The best non-combine player of all-time? It's James Harrison

Rick Gosselin

No one paid attention to James Harrison when he was coming out of Kent State in 2002. But he’s got everyone’s attention now.

In our weekly Talk of Fame Network poll, we asked listeners and readers the best non-combine player of all-time and gave them a slate of candidates that included Hall of Famers, all-decade selections and Pro Bowlers. Harrison won easily, receiving 39 percent of the vote to easily outdistance tight end Antonio Gates.

Gates, an NFL all-decade selection of the 2000s, received 22 percent of the vote, followed by Hall-of-Fame defensive tackle John Randle at 17 percent. Wide receiver Wes Welker was next at 10 percent, with wide receiver Julian Edelman, cornerback Chris Harris and defensive ends Robert Mathis and Osi Umenyiora all finishing with single-digit support.

Harrison led the Mid-American Conference with 15 sacks at Kent State as a senior, but was not invited to the combine and then went undrafted. So Harrison signed with the Pittsburgh Steelers and went on to go to five Pro Bowls. He helped the Steelers win two Super Bowls and was the NFL’s Defensive Player of the Year in 2008. He also set a Super Bowl record with a 100-yard interception return for a touchdown in Pittsburgh’s 2009 victory over Arizona, 29-27.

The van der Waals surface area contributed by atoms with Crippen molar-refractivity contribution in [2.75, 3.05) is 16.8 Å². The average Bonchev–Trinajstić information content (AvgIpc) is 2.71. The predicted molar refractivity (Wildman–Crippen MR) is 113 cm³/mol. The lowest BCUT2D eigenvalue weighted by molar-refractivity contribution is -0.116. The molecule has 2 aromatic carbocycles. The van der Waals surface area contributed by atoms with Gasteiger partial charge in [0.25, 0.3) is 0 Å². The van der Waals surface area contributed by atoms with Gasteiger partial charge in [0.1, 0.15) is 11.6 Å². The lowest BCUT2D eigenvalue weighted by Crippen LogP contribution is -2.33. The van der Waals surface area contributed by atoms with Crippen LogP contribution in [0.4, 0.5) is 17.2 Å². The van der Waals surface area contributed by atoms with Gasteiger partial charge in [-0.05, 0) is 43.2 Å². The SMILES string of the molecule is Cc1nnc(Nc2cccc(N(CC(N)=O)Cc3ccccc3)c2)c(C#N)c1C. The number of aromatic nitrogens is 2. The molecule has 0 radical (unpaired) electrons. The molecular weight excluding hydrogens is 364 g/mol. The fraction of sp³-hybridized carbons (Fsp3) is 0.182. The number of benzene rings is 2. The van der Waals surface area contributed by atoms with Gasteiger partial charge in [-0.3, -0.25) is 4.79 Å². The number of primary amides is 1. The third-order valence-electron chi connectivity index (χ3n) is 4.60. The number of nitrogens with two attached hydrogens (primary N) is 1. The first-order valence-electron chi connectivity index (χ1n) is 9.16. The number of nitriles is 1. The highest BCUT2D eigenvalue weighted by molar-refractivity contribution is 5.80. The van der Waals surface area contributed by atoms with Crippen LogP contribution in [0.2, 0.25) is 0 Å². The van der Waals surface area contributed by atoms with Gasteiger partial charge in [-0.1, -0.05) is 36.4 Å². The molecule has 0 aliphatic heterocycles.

Gates also came out of Kent State and was a combine and draft snub. But he was an All-MAC basketball player who lacked the size to be a power player in the NBA. So he took up football for the first time since high school. He signed with the Chargers in 2003 and has since gone to eight Pro Bowls. He has 897 career receptions for 11,192 yards and 111 touchdowns.

Gates receiver the vote of Talk of Fame Network host Clark Judge.

“This one is easy -- Antonio Gates,” Judge said. “He's the next guy on this list to join John Randle in the Pro Football Hall of Fame and for good reason. He's one of the greatest tight ends ever.”

Talk of Fame Network hosts Ron Borges and Rick Gosselin both cast their votes for Randle. He became only the second defensive tackle in history to leads the NFL in sacks with 15 ½ in 1997 and retired after 14 seasons with 137 ½ sacks.

“With apologies to Wes Welker, Julian Edelman, Antonio Gates and the rest, but only one of these guys is a Hall of Famer and you can't do better than that,” Borges said. “I'll take John Randle.”

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